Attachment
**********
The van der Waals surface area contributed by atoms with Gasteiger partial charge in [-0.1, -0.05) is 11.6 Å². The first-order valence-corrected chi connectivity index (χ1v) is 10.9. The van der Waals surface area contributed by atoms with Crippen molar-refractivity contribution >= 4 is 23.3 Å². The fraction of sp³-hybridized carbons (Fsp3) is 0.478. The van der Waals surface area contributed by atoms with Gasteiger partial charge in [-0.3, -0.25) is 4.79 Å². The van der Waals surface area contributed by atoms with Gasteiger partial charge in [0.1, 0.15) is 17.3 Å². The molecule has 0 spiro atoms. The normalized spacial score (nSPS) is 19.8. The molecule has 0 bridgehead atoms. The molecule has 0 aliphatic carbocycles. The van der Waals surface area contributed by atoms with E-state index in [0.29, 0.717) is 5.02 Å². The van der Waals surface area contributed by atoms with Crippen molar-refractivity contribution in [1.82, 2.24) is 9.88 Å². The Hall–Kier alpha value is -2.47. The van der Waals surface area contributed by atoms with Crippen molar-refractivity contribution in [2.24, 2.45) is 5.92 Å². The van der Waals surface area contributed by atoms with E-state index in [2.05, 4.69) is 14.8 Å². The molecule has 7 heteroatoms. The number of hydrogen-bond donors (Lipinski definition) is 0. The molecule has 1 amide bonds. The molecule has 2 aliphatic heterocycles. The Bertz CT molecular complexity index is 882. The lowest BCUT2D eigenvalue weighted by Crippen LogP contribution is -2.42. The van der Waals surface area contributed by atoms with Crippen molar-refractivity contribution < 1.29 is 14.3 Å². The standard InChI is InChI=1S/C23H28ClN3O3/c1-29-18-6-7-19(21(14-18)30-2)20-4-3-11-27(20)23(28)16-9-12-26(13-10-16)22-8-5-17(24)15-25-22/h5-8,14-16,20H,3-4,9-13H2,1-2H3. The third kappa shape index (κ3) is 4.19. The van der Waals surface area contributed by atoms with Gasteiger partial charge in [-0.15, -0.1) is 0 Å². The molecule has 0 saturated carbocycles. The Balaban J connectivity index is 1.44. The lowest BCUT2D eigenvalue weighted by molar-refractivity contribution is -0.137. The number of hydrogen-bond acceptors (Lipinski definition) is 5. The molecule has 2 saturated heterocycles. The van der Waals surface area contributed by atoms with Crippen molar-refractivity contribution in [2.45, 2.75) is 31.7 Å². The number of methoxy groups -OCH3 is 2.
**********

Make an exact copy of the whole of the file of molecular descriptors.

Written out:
The van der Waals surface area contributed by atoms with Gasteiger partial charge in [-0.1, -0.05) is 11.6 Å². The first-order valence-corrected chi connectivity index (χ1v) is 10.9. The van der Waals surface area contributed by atoms with Crippen molar-refractivity contribution >= 4 is 23.3 Å². The fraction of sp³-hybridized carbons (Fsp3) is 0.478. The van der Waals surface area contributed by atoms with Gasteiger partial charge in [-0.3, -0.25) is 4.79 Å². The van der Waals surface area contributed by atoms with Gasteiger partial charge in [0.1, 0.15) is 17.3 Å². The molecule has 0 spiro atoms. The normalized spacial score (nSPS) is 19.8. The molecule has 0 bridgehead atoms. The molecule has 0 aliphatic carbocycles. The van der Waals surface area contributed by atoms with E-state index in [0.29, 0.717) is 5.02 Å². The van der Waals surface area contributed by atoms with Crippen molar-refractivity contribution in [1.82, 2.24) is 9.88 Å². The Hall–Kier alpha value is -2.47. The van der Waals surface area contributed by atoms with Crippen molar-refractivity contribution in [2.24, 2.45) is 5.92 Å². The van der Waals surface area contributed by atoms with E-state index in [2.05, 4.69) is 14.8 Å². The molecule has 7 heteroatoms. The number of hydrogen-bond donors (Lipinski definition) is 0. The molecule has 1 amide bonds. The molecule has 2 aliphatic heterocycles. The Bertz CT molecular complexity index is 882. The lowest BCUT2D eigenvalue weighted by Crippen LogP contribution is -2.42. The van der Waals surface area contributed by atoms with Crippen molar-refractivity contribution < 1.29 is 14.3 Å². The standard InChI is InChI=1S/C23H28ClN3O3/c1-29-18-6-7-19(21(14-18)30-2)20-4-3-11-27(20)23(28)16-9-12-26(13-10-16)22-8-5-17(24)15-25-22/h5-8,14-16,20H,3-4,9-13H2,1-2H3. The third kappa shape index (κ3) is 4.19. The van der Waals surface area contributed by atoms with Gasteiger partial charge in [-0.15, -0.1) is 0 Å². The molecule has 0 saturated carbocycles. The Balaban J connectivity index is 1.44. The lowest BCUT2D eigenvalue weighted by molar-refractivity contribution is -0.137. The number of hydrogen-bond acceptors (Lipinski definition) is 5. The molecule has 2 saturated heterocycles. The van der Waals surface area contributed by atoms with Crippen molar-refractivity contribution in [2.45, 2.75) is 31.7 Å². The number of methoxy groups -OCH3 is 2.